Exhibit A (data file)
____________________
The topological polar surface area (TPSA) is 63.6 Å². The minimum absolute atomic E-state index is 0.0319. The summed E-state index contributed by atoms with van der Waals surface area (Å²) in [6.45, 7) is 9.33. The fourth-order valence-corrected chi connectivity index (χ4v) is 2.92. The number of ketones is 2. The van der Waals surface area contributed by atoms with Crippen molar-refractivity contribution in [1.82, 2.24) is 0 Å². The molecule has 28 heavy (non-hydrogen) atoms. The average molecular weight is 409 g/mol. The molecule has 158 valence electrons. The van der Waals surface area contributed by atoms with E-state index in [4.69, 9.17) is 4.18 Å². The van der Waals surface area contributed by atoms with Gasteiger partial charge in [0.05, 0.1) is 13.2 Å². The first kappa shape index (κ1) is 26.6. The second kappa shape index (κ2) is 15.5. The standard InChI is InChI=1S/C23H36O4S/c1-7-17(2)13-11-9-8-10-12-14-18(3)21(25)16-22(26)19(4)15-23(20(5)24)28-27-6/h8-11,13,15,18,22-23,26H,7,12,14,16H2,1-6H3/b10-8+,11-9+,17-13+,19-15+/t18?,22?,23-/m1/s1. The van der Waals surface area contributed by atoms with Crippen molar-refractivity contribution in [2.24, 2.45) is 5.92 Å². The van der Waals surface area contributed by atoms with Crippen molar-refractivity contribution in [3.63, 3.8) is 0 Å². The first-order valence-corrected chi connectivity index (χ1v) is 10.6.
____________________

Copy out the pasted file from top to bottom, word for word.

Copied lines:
The topological polar surface area (TPSA) is 63.6 Å². The minimum absolute atomic E-state index is 0.0319. The summed E-state index contributed by atoms with van der Waals surface area (Å²) in [6.45, 7) is 9.33. The fourth-order valence-corrected chi connectivity index (χ4v) is 2.92. The number of ketones is 2. The van der Waals surface area contributed by atoms with Crippen molar-refractivity contribution in [1.82, 2.24) is 0 Å². The molecule has 28 heavy (non-hydrogen) atoms. The average molecular weight is 409 g/mol. The molecule has 158 valence electrons. The van der Waals surface area contributed by atoms with E-state index in [4.69, 9.17) is 4.18 Å². The van der Waals surface area contributed by atoms with Gasteiger partial charge in [0.05, 0.1) is 13.2 Å². The first kappa shape index (κ1) is 26.6. The second kappa shape index (κ2) is 15.5. The standard InChI is InChI=1S/C23H36O4S/c1-7-17(2)13-11-9-8-10-12-14-18(3)21(25)16-22(26)19(4)15-23(20(5)24)28-27-6/h8-11,13,15,18,22-23,26H,7,12,14,16H2,1-6H3/b10-8+,11-9+,17-13+,19-15+/t18?,22?,23-/m1/s1. The van der Waals surface area contributed by atoms with Crippen molar-refractivity contribution in [2.24, 2.45) is 5.92 Å². The van der Waals surface area contributed by atoms with Crippen molar-refractivity contribution in [3.63, 3.8) is 0 Å². The first-order valence-corrected chi connectivity index (χ1v) is 10.6.